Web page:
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Is Bigger Better?

Jun 16, 2001

Radio-Television News Directors Association, Hyatt Hotel, Calgary

Remarks by Ian Morrison
Spokesperson
Friends of Canadian Broadcasting

When the CRTC invited comments from the public on the group licence renewals of CTV and CanWest Global earlier this year, the Commission addressed today’s topic.  Referring to the CanWest takeover of most of Hollinger’s newspapers, including a 50% interest in The National Post, and BCE’s acquisition of a majority interest in The Globe and Mail, the CRTC said:

“Both situations raise similar issues regarding the diversity of voices and editorial plurality on a national market level.  Global’s acquisition of a series of local newspapers raises similar cross-media issues on a more local level, particularly in the Vancouver/ Victoria market.”

The Commission asked the public to respond to two questions:

“Is it necessary for steps to be taken to address autonomy and editorial independence between the applicants’ broadcast and print media interests?”

and

“If so, what safeguards can be put in place to keep the information gathering functions separate within the various newsrooms, on both the local and national levels?”

Anyone who follows CRTC public notices will tell you that this is a rather direct signal that the issue of cross-media ownership by mega-media companies is front row centre on the Commission’s radar scope.

What we saw at the April public hearing was a clash between the business interests of the holding companies and the public interest, with the CRTC as a referee. The stakes are big – financial “synergies” (doesn’t that sound nice?) for the cross-media owners – and diversity of sources of news and information for the citizen readers and viewers.

When these big players feel the pressure, they throw resources at the problem.  They commission people like former employees who have chaired journalism schools to write papers that suggest that media cross-ownership isn’t any longer a problem because of the Internet.  Or they obtain interventions from journalism schools to which they have recently contributed public benefits as a result of CRTC decisions, and so on.  They even commission friendly public opinion polls from Liberal party pollsters, and other studies.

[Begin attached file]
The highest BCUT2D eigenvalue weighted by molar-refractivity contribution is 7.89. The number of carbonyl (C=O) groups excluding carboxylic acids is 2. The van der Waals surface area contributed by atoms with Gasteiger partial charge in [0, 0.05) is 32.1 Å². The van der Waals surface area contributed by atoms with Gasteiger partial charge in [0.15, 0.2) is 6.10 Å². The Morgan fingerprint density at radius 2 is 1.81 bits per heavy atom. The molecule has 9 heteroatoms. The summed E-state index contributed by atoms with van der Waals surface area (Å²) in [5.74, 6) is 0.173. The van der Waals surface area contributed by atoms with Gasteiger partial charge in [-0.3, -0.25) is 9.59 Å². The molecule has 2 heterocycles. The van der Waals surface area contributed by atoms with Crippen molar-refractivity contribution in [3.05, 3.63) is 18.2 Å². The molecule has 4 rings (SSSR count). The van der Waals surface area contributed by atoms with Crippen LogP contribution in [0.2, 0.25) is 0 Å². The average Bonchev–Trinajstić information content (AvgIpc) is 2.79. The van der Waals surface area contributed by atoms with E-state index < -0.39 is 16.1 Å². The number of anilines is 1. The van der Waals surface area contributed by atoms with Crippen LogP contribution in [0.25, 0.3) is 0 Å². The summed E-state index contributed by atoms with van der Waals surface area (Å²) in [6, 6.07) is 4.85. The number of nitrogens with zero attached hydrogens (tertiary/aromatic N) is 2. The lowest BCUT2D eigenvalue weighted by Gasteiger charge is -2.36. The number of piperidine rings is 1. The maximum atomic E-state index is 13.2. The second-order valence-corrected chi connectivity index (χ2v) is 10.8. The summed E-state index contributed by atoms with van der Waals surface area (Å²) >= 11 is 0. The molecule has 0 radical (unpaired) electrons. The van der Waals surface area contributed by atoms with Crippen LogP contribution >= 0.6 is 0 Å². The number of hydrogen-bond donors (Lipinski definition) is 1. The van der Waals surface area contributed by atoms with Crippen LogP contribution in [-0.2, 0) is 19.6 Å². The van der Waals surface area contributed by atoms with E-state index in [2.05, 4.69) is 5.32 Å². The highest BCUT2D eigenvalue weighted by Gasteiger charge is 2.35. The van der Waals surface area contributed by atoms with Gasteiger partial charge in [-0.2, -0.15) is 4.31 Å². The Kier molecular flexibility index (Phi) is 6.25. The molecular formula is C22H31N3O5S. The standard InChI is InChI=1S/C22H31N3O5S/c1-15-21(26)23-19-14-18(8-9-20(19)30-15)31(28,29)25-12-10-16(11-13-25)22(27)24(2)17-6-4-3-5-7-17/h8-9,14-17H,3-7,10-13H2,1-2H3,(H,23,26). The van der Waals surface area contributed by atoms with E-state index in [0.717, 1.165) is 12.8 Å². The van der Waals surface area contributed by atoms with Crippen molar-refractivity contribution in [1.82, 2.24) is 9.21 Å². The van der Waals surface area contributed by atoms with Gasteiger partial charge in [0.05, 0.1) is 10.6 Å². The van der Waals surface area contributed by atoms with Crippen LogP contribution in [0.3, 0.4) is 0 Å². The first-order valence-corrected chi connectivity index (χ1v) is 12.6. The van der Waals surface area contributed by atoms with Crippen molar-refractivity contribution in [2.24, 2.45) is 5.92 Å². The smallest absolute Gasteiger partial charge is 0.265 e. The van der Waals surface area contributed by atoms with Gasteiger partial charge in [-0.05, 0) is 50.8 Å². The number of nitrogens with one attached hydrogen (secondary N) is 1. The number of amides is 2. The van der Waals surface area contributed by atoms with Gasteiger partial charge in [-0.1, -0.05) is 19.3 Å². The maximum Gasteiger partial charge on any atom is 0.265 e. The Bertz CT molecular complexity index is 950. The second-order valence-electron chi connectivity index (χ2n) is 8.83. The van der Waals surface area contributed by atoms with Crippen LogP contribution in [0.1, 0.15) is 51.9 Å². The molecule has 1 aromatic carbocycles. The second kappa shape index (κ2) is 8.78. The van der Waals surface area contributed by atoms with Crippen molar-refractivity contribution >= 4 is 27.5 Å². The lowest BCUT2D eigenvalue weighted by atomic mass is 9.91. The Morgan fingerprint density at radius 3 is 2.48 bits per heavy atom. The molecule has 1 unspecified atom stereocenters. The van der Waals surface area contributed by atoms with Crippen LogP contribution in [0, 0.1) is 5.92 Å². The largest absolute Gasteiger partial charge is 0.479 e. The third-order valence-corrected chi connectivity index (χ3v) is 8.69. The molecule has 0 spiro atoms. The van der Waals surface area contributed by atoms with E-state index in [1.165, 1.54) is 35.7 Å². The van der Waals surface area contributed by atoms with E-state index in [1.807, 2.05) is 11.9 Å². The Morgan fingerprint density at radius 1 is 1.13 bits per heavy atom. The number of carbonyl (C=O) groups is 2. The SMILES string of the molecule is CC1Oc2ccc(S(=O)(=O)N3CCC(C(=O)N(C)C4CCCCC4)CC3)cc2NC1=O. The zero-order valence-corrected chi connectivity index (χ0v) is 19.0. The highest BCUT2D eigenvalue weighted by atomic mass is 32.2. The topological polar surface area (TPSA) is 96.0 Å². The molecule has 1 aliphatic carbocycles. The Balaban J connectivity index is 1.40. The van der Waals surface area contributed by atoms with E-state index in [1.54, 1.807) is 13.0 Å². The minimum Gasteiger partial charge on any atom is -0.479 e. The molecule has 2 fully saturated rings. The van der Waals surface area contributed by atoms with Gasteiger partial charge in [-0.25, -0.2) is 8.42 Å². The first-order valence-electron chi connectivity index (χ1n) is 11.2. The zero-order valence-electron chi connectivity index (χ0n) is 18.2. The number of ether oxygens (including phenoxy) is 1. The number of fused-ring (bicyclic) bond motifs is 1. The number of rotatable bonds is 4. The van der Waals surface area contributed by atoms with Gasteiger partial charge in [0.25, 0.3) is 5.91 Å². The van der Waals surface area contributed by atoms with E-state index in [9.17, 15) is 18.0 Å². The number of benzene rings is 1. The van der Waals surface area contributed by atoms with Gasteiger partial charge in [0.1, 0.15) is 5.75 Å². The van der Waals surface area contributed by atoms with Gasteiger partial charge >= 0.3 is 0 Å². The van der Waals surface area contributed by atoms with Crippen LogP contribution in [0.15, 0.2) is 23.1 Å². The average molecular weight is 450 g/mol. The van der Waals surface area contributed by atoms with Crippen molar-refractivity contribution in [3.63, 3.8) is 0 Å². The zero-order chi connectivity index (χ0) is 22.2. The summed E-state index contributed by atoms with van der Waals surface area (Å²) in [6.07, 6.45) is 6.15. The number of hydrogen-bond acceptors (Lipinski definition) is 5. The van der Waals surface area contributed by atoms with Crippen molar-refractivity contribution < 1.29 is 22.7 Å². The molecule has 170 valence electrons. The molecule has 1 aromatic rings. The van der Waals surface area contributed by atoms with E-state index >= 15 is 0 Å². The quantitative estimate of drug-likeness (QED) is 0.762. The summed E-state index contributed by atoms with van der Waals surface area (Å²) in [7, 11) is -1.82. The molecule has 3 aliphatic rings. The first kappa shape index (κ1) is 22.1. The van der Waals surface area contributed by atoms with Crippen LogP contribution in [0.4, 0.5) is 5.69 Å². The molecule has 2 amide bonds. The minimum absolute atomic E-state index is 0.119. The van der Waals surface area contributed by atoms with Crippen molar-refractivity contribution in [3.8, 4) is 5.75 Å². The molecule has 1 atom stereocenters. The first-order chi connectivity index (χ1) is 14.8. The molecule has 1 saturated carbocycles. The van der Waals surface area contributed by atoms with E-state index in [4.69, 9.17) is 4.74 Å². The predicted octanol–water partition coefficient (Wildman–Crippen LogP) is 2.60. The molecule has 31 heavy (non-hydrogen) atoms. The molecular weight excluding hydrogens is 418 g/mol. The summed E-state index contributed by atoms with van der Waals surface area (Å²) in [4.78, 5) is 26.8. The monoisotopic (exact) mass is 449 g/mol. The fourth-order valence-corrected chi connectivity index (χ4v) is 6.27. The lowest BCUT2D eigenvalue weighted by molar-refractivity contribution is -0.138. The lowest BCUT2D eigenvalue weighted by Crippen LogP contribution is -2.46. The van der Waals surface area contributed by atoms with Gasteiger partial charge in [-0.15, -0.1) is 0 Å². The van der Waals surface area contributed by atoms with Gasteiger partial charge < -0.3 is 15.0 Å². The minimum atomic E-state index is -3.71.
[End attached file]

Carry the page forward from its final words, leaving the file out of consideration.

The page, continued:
Let me take you to Vancouver.  I’d like to quote one of the largest non-Asper print media in that city.  I’m sure you’ve heard of it, The Vancouver Westender.  In its March 15th edition, under the headline “Converge, schmonverge”, The Westender wrote:

“When Global TV guru Izzy Asper took the podium last spring to declare his purchase of an online portal and Southam newspapers including The Vancouver Sun, the public oohed and aahed over the mysterious word, “convergence”.  The convergence promise: a content-partnership between Internet, print and broadcast news that lets the combined media integrate, grow and develop information for all news junkies out there.

“The convergence reality: The Sun prints a light feature series on men’s vanity, body image and marketing last week.  And whaddaya know: BCTV, another Asper jewel, broadcasts a series of features on the exact same topic, with little new information.

“When print and broadcast outlets share stories, sources, and news angles, the so-called ideal of ‘convergence’ shapes up to be nothing more than imitation and heavy borrowing.  The more things change.…”

Neither CTV nor Global has addressed the problem of cross-media ownership by mega-media companies in any adequate fashion.  And obviously, they have a conflict of interest.  Global, for example, says it will “maintain policies of editorial integrity…by maintaining clear and distinct editorial management structures for each medium.”